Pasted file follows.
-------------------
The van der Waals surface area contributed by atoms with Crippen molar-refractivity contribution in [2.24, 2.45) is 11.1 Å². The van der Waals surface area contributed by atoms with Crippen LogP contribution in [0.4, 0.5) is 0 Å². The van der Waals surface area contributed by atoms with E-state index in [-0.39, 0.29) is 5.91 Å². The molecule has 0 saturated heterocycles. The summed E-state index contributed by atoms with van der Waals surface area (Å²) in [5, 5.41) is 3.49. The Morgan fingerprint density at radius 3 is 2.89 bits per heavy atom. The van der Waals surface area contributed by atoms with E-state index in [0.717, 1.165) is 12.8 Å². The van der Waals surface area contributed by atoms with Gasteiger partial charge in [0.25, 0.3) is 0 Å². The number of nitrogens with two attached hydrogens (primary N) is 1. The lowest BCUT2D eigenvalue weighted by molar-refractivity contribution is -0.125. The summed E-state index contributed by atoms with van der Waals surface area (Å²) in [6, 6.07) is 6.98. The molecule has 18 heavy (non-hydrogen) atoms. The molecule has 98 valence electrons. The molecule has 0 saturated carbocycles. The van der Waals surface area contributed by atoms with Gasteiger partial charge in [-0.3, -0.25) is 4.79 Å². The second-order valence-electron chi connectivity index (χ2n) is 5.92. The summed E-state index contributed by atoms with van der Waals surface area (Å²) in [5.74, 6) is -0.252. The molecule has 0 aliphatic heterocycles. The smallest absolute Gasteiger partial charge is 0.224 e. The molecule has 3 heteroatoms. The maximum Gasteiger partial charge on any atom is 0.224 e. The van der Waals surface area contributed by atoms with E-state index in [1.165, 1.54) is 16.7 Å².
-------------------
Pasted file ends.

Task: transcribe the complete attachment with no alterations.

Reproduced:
The van der Waals surface area contributed by atoms with Crippen molar-refractivity contribution in [2.24, 2.45) is 11.1 Å². The van der Waals surface area contributed by atoms with Crippen LogP contribution in [0.4, 0.5) is 0 Å². The van der Waals surface area contributed by atoms with E-state index in [-0.39, 0.29) is 5.91 Å². The molecule has 0 saturated heterocycles. The summed E-state index contributed by atoms with van der Waals surface area (Å²) in [5, 5.41) is 3.49. The Morgan fingerprint density at radius 3 is 2.89 bits per heavy atom. The van der Waals surface area contributed by atoms with E-state index in [0.717, 1.165) is 12.8 Å². The van der Waals surface area contributed by atoms with Gasteiger partial charge in [0.25, 0.3) is 0 Å². The number of nitrogens with two attached hydrogens (primary N) is 1. The lowest BCUT2D eigenvalue weighted by molar-refractivity contribution is -0.125. The summed E-state index contributed by atoms with van der Waals surface area (Å²) in [6, 6.07) is 6.98. The molecule has 18 heavy (non-hydrogen) atoms. The molecule has 98 valence electrons. The molecule has 0 saturated carbocycles. The van der Waals surface area contributed by atoms with Gasteiger partial charge in [-0.3, -0.25) is 4.79 Å². The second-order valence-electron chi connectivity index (χ2n) is 5.92. The summed E-state index contributed by atoms with van der Waals surface area (Å²) in [5.74, 6) is -0.252. The molecule has 0 aliphatic heterocycles. The smallest absolute Gasteiger partial charge is 0.224 e. The molecule has 3 heteroatoms. The maximum Gasteiger partial charge on any atom is 0.224 e. The van der Waals surface area contributed by atoms with E-state index in [1.165, 1.54) is 16.7 Å².